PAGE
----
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Abe Stark’s Famous Sign

Baseball-Insider

The 40th yahrzeit of Abe Stark, who died at 77 in July 1972, is almost upon us.

Those of you who remember Ebbets Field, abandoned by the Dodgers in 1957, can recall the Abe Stark sign on the bottom of the scoreboard embedded in the right field wall.

The sign, only three feet high and 30 feet long, which read: “Hit Sign, Win Suit,” was the most famous stadium ad in baseball history. It made Abe’s establishment at 1514 Pitkin Avenue known around the country.

The ballpark, bordered by the right field wall on Bedford Avenue, the double decked-stands in front of Montgomery Street (behind left field), Sullivan Place (behind first base), and McKeever Place (on the third base side), was the most famous location in Brooklyn.

The area was a hub of mass transit. Fans arrived via bus lines on nearby streets: Flatbush Avenue, Reid Avenue and Empire Boulevard. Fans poured out of the IRT subway stop only two and a half blocks away, and the closer Prospect BMT subway station a block and a half from the park.

Bedford Avenue limited the capacity of Ebbets Field, as it was only 297 feet down the right field line to the high wall of almost 20 feet, topped by another 20 feet of screen to protect pedestrians and cars.

The cozy little ballpark had seating for about 32,000, but at times fans couldn’t even find a place to stand. Some 37,512 paid their way in on August 30, 1947, to see the hated rival Giants take on their favorites in Jackie Robinson’s first year as a Dodger, which set the all-time Brooklyn franchise record for a single game.

Whether you sat or stood, you saw the Abe Stark sign and may still remember the address of the store on Pitkin Avenue. Most of all, though, you remember the name Abe Stark.

Stark was born in 1895. He saw the transformation from horse and buggy to the automobile. He opened his first clothing store in the Brownsville section of Brooklyn years before he ever heard a radio program. He was in his 30s before movies could talk.

Abe Stark’s famous sign.

Stark himself was a good talker and entered politics in the mid-1940s. In 1953, when many Americans were buying their first television set, Stark was elected president of the New York City Council.

Abe stayed in the position until 1961, when the Yankees of Mantle and Maris were the only game in town as the Dodgers and Giants were in their fourth year on the West Coast. Stark then went on to win three terms as borough president of Brooklyn and got to see men land on the moon via television in 1969.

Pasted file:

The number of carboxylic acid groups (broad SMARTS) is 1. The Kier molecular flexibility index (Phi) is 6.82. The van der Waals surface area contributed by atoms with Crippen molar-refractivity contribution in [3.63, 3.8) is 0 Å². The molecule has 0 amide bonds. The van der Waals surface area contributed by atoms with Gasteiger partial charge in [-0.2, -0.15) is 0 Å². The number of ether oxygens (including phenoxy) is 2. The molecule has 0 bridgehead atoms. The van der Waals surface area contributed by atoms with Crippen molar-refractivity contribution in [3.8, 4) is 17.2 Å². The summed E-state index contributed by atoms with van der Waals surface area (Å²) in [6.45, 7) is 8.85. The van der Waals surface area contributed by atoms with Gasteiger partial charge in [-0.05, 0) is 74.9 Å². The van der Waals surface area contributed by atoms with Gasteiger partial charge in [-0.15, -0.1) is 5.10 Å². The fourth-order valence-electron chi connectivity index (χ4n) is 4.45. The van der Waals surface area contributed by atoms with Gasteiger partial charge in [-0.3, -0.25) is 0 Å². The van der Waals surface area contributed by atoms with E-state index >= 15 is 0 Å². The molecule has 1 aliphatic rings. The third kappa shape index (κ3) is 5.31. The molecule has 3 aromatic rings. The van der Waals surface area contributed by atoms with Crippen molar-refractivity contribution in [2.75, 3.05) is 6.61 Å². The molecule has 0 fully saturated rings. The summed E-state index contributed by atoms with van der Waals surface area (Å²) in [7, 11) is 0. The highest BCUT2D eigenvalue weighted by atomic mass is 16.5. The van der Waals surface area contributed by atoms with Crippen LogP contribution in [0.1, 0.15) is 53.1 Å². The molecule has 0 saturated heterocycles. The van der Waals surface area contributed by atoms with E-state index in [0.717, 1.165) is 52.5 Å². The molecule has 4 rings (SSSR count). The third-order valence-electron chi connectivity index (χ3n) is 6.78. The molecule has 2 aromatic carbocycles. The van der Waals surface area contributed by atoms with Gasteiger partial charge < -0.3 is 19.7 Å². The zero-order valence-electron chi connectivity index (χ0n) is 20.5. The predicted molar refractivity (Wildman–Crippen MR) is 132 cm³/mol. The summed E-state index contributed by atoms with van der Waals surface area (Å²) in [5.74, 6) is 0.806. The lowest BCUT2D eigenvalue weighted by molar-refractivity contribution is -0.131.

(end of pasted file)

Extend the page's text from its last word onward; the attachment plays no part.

Stark was involved in many Brooklyn charities and was the founder of Abe Stark Philanthropies and the Abe Stark Hillel Foundation at Brooklyn College.

As much as he loved Brooklyn, Stark opted for retirement in the sunshine and warmth of West Palm Beach, Florida, where he died.

While Abe Stark’s sign is fondly remembered by the older generation of baseball fans, another Ebbets Field sign heralding a soap company generated the most laughs.

That sign, which covered a section of the right field wall from ground upward to screen, read: “The Dodgers Use Lifebuoy.” Sometime one summer night during a Dodgers losing streak, at least one disgruntled fan got into Ebbets Field and, armed with some paint and a brush, added a few words at the bottom of the sign.

The altered sign read: “The Dodgers Use Lifebuoy, and they still stink.”

Author, columnist and speaker Irwin Cohen headed a national baseball publication for five years before working in a major league front office earning a World Series ring. The president of the Detroit area’s Agudah shul may be reached in his dugout at irdav@sbcglobal.net.

About the Author: The author of 10 books, Irwin Cohen headed a national baseball publication for five years and interviewed the legendary Hank Greenberg. He went on to work for a major league team and became the first Orthodox Jew to earn a World Series ring. He can be reached in his Detroit area dugout at irdav@sbcglobal.net.


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